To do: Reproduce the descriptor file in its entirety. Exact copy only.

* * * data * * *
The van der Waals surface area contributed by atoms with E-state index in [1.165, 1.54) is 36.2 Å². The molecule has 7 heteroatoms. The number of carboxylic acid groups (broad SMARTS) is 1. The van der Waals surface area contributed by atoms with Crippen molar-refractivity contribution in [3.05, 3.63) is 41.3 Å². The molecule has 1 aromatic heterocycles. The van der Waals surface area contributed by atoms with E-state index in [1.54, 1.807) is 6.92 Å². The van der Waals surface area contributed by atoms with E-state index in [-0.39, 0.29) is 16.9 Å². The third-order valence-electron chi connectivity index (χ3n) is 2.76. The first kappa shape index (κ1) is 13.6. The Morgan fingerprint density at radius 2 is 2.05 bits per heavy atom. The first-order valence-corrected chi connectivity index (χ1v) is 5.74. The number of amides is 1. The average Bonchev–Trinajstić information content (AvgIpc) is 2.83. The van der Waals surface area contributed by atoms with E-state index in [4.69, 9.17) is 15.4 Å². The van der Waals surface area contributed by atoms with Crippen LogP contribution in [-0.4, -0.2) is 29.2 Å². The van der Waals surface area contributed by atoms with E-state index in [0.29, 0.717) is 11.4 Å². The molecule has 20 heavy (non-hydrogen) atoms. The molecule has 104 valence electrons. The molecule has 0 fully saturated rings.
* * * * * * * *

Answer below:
The van der Waals surface area contributed by atoms with E-state index in [1.165, 1.54) is 36.2 Å². The molecule has 7 heteroatoms. The number of carboxylic acid groups (broad SMARTS) is 1. The van der Waals surface area contributed by atoms with Crippen molar-refractivity contribution in [3.05, 3.63) is 41.3 Å². The molecule has 1 aromatic heterocycles. The van der Waals surface area contributed by atoms with E-state index in [1.54, 1.807) is 6.92 Å². The van der Waals surface area contributed by atoms with E-state index in [-0.39, 0.29) is 16.9 Å². The third-order valence-electron chi connectivity index (χ3n) is 2.76. The first kappa shape index (κ1) is 13.6. The Morgan fingerprint density at radius 2 is 2.05 bits per heavy atom. The first-order valence-corrected chi connectivity index (χ1v) is 5.74. The number of amides is 1. The average Bonchev–Trinajstić information content (AvgIpc) is 2.83. The van der Waals surface area contributed by atoms with E-state index in [4.69, 9.17) is 15.4 Å². The van der Waals surface area contributed by atoms with Crippen LogP contribution in [-0.4, -0.2) is 29.2 Å². The van der Waals surface area contributed by atoms with E-state index in [0.29, 0.717) is 11.4 Å². The molecule has 20 heavy (non-hydrogen) atoms. The molecule has 104 valence electrons. The molecule has 0 fully saturated rings.